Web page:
How many times over the past three years have we learned of scandals that would sink any other presidency. In Trump’s Ukraine bribery scandal, we even have Trump releasing a telephone transcript where he is recorded as attempting to bribe the Ukrainian president for dirt on Joe Biden. May, benefitting from Proserpine’s divine aid, makes an escape worthy of Trump. While her first excuse doesn’t work, her second does:

Excuse #1 is that, in order to restore her husband’s sight, she needed to struggle with a man in a tree. January, however, observes that he saw something other than a struggle:

"Struggle?" said he,
"Yea, indeed in it went!             
God give you both a shameful death to die!                   
He swived thee; I saw it with my eyes,                   
And else may I be hanged by the neck!"

Excuse #2 is that someone who has just had his eyesight restore is bewildered and shouldn’t think that what he sees is what he’s actually seeing. (As Chico Marx famously puts it in Duck Soup, “Well, who ya gonna believe, me or your own eyes?”) May proceeds to upbraid January for his criticism after she has kindly restored his sight:

"You are dazed, dazed, good
sir," said she;               
"This thanks have I because I have made you see.                   
Alas," said she, "that ever I was so kind!"

When he insists that he has seen her with Damian, she replies,

“Yea, sir,” said she, “you may think as you please.                   
But, sir, a man that wakes out of his sleep,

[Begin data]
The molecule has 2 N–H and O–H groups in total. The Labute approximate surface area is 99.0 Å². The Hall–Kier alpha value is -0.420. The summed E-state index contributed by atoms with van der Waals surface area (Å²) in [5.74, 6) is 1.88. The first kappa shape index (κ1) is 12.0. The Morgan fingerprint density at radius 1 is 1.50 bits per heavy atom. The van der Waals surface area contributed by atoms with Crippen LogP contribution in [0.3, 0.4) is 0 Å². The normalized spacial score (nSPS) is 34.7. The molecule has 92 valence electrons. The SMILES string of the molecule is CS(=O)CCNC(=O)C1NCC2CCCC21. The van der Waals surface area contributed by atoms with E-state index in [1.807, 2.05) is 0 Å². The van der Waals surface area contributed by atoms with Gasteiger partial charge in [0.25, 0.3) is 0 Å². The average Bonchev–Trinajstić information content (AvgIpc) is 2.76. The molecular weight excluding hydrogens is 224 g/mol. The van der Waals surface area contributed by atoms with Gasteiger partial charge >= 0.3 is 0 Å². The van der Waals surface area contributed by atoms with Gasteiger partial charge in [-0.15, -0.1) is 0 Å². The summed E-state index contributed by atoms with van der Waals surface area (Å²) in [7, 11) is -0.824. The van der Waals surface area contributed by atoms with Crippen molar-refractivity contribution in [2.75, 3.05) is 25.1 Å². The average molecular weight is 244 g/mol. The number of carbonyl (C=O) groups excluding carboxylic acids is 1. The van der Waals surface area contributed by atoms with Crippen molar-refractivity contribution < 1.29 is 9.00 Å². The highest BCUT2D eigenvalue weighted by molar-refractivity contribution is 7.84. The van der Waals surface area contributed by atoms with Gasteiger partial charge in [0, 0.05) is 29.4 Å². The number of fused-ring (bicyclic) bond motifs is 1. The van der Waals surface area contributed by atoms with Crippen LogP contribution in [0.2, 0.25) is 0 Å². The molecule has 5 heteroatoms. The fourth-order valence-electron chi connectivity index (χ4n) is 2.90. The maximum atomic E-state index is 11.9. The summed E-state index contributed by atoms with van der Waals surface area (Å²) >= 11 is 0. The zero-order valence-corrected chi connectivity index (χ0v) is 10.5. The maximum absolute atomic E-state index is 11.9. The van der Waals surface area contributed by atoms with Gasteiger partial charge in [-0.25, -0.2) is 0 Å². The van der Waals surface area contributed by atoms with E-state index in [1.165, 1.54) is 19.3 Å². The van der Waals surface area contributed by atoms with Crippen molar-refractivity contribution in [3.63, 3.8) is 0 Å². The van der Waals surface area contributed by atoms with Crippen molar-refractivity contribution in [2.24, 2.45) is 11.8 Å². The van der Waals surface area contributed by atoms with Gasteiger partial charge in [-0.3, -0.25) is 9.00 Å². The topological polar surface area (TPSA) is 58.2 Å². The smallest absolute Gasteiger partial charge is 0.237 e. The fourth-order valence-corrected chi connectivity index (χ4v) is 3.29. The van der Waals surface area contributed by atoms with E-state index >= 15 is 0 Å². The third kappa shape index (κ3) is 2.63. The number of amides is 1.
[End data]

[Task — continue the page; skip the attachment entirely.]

He cannot suddenly well take heed                   
Of a thing, nor see it perfectly,                   
Until he be fully awakened.                   
Right so a man that long has blind been,                   
Cannot suddenly so well see,                   
First when his sight is newly come again,                   
As he that has a day or two been able to see.                   
Until your sight be settled a while                   
There may full many a sight deceive you.                   
Beware, I pray you, for by heaven’s king,                   
Full many a man supposes to see a thing,                   
And it is entirely different than it seems.                   
He that misunderstands, he misjudges.”

For those who saw an extortion attempt in Trump’s telephone call to Zelensky (“I’d like to ask for a favor, though”), well, “Full many a man supposes to see a thing, and it is entirely different than it seems.” What did we think we saw when Chief of Staff Mike Mulvaney admited to a quid pro quo. And when Trump lawyer Rudy Giuliani frankly admitted on television that he was searching for dirt on Biden (and still is, according to recent reports. Our own May would say that we are misunderstanding and therefore misjudging. Or as he puts it more succinctly, “Fake news.”

The Democrats certainly don’t like what they see, and we’ll see how many members of the American electorate do. The GOP, however, appears as pleased with the explanation they’re getting as January is:

This January, who is glad but he? 
He kisses her and embraces her full often,                   
And on her womb he strokes her full softly,                   
And to his palace he has her led home.

If you are anxious to be deceived, even smoking guns won’t change your mind.

This entry was posted in Chaucer (Geoffrey), Uncategorized and tagged , , , , . Bookmark the permalink. Post a comment or leave a trackback: Trackback URL.


  • Literature is as vital to our lives as food and shelter. Stories and poems help us work through the challenges we face, from everyday irritations to loneliness, heartache, and death. Literature is meant to mix it up with life. This website explores how it does so.

    Please feel free to e-mail me [rrbates (at) smcm (dot) edu]. I would be honored to hear your thoughts and questions about literature.

  • Sign up for weekly newsletter

    Your email will not be shared or sold.
    * = required field

    powered by MailChimp!